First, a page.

Johann Lamont urges council tax rethink

Johann Lamont said the council tax was discredited Johann Lamont said the council tax was discredited

Related Stories

The leader of the Labour party in Scotland has suggested there needs to be a rethink of how local government is funded.

Johann Lamont said the current council tax freeze was not working.

It comes as an academic advising Labour on how to reduce public spending branded the council tax freeze a "major problem" for councils.

Professor Arthur Midwinter said it was an "inefficient use of public money".

The academic told the Scotland on Sunday newspaper by failing to ring-fence some anti-poverty funds, the Scottish government had allowed money to be swallowed up elsewhere as councils tried to patch over cuts.

"The result is that about £1bn of targeted spend on poverty has disappeared," he warned.

Some policies, such as the council tax freeze and fee-free prescriptions, benefited middle and upper income households, he argued.

On the BBC's Sunday Politics, Ms Lamont said she would need to look at Prof Midwinter's report in detail.

However, she called for a discussion on how to fund local authorities in Scotland, saying the council tax was "discredited".

Ms Lamont said the freeze in the cost of the council tax, which has been in place since 2007 and looks set to continue until 2017, was underfunded by government and had hit local services.

She said: "I want a discussion not where the parties get dividing lines between each other but come together and address the challenge of how do you properly build a confidence in the way you raise taxes locally?"

A spokesman for First Minister Alex Salmond said: "This is a massive own goal by Johann Lamont.

"Voters will be shocked by her announcement that Labour would scrap the council tax freeze.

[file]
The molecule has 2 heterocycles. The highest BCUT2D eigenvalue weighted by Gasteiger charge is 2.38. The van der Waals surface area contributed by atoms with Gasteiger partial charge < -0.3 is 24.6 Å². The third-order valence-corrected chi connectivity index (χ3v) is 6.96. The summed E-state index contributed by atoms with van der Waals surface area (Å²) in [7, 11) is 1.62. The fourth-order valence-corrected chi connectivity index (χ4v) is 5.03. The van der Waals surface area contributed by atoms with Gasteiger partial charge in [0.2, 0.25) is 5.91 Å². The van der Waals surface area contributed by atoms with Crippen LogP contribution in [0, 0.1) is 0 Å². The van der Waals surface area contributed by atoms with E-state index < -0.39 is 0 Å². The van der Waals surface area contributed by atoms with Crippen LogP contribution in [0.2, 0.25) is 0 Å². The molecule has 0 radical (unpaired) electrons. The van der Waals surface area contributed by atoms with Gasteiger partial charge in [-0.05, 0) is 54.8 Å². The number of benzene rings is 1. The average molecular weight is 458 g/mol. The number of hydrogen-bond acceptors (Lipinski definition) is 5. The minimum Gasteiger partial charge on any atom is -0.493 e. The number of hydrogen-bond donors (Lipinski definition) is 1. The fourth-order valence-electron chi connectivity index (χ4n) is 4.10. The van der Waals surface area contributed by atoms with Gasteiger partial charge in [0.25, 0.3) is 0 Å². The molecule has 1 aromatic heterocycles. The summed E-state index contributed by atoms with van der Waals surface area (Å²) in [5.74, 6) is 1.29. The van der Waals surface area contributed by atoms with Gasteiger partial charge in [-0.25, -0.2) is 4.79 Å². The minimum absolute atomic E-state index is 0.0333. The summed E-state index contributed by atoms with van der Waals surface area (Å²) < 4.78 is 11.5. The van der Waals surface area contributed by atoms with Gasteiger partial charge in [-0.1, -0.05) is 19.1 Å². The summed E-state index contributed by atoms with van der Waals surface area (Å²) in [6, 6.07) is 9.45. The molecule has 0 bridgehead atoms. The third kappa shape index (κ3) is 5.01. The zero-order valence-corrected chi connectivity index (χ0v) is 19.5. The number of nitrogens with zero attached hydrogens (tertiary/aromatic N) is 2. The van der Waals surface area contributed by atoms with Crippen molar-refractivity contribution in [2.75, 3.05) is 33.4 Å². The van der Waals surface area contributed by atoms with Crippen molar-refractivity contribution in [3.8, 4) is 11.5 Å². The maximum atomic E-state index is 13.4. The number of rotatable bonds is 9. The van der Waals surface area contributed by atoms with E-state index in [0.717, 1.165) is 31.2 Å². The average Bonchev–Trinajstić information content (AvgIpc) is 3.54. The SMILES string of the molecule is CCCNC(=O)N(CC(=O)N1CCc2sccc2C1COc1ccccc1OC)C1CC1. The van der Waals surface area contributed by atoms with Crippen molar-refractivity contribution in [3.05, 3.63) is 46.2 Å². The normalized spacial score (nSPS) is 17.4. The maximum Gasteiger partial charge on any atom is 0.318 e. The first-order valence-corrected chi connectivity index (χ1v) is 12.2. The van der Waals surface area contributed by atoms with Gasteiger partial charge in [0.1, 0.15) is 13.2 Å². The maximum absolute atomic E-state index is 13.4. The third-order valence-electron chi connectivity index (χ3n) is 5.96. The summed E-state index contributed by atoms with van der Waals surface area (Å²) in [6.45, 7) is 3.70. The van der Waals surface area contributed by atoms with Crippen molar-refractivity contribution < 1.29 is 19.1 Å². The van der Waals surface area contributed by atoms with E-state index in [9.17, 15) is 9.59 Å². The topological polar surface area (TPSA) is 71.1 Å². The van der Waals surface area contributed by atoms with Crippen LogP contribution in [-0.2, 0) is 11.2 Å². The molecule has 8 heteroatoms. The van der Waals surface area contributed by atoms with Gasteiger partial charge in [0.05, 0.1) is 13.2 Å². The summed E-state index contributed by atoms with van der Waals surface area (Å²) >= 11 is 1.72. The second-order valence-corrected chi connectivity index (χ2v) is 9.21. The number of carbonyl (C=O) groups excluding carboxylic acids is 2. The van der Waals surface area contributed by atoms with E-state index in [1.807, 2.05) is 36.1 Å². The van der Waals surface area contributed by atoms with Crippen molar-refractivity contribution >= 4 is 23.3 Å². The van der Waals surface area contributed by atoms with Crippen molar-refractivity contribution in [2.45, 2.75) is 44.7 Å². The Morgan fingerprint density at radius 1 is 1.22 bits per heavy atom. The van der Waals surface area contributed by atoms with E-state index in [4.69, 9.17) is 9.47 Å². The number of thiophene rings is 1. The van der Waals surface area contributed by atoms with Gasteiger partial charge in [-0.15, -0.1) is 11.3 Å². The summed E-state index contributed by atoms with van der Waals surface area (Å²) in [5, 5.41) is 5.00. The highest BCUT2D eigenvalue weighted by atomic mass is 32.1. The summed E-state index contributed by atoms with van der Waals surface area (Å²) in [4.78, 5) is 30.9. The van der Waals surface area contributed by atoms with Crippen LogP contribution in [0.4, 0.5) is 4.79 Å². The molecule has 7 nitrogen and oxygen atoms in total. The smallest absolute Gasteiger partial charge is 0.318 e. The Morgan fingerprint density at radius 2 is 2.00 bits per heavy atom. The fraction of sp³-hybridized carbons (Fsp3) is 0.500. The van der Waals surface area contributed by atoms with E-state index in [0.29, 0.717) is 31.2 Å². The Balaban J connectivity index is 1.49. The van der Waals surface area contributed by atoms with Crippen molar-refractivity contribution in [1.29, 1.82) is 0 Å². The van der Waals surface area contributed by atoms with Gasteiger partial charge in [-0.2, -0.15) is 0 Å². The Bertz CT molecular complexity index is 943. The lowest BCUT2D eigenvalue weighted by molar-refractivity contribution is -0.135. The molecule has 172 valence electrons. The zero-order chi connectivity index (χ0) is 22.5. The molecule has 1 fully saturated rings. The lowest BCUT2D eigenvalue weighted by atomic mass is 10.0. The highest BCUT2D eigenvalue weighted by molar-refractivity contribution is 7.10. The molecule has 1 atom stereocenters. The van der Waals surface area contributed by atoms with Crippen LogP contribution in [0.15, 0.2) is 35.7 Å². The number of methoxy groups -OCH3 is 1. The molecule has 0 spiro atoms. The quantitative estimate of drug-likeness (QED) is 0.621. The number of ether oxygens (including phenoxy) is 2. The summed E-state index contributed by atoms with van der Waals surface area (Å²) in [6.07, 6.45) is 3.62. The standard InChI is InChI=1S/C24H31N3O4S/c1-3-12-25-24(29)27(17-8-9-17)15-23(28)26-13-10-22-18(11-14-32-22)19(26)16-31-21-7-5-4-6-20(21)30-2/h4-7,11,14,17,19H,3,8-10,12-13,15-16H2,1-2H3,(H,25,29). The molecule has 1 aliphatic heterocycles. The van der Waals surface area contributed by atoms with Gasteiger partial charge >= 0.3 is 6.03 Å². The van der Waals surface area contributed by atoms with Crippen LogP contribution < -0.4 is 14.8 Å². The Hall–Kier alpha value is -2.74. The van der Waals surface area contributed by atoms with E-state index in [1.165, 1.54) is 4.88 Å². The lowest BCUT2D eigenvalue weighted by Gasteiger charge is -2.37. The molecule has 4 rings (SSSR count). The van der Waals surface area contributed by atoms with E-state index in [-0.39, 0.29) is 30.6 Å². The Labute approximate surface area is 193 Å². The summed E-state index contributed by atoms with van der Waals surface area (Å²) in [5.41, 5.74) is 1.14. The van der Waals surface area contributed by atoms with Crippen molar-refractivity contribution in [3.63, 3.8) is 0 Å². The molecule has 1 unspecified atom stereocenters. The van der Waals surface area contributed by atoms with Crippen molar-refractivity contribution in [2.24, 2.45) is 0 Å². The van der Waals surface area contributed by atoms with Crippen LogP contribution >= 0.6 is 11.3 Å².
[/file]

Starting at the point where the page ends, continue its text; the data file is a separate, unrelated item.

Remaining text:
"A poll published on Sunday showed the SNP government's council tax freeze is backed by 82% of voters, with only 9% opposed.

"75% of Labour's own voters back the freeze.

"This proves how out of touch with ordinary people Ms Lamont is."

Something for nothing

The SNP also accused Ms Lamont of trying to rewrite history by claiming she had not used the expression "something for nothing" in relation to people in Scotland benefiting from universal services.

In a speech in September last year Ms Lamont questioned universal benefits which could see wealthy people receiving tuition fees and prescriptions for free.

She told party members in Edinburgh it was time to end a "something for nothing" culture.

She said that taxes would have to rise or services would be cut in order to maintain popular but expensive SNP pledges on areas such as the council-tax freeze and personal care for the elderly.

On Sunday, Ms Lamont told the BBC's Sunday Politics: "It is a reflection of the cartoon politics that the SNP misrepresent and scaremonger about what Labour has said.

"I have never said that some people get something for nothing.

"What I have said is that you have to look at both what you spend money on and what are the consequences of that.

"It is not acceptable to say we have free personal care when people are living with the experience of less than 15 minute visits."

SNP MSP Linda Fabiani said: "She appeared to deny that she had ever used the expression 'something for nothing' - and the entire 'something for nothing' speech has been airbrushed from the Labour Party's website.

"But Ms Lamont did say it. It was the central part of what was described as a major speech made in September last year.

"At the time it was suggested this could become a disastrous approach for her, as Labour adopted the Westminster agenda of cuts, cuts and more cuts - hitting the vulnerable and abandoning hard fought for universal benefits.

"So it is no surprise that Johann Lamont seems to want to forget and distance herself from that disastrous speech."

More on This Story

Related Stories

More Scotland stories

RSS

Features & Analysis

Elsewhere on the BBC

  • ClockMore for less?

    Could spending less time in the office make you perform more efficiently?

Programmes

  • A factory in JapanThe Travel Show Watch

    Factory infatuation – why Japan’s industrial compounds are drawing large crowds at night

BBC © 2014 The BBC is not responsible for the content of external sites. Read more.

This page is best viewed in an up-to-date web browser with style sheets (CSS) enabled. While you will be able to view the content of this page in your current browser, you will not be able to get the full visual experience. Please consider upgrading your browser software or enabling style sheets (CSS) if you are able to do so.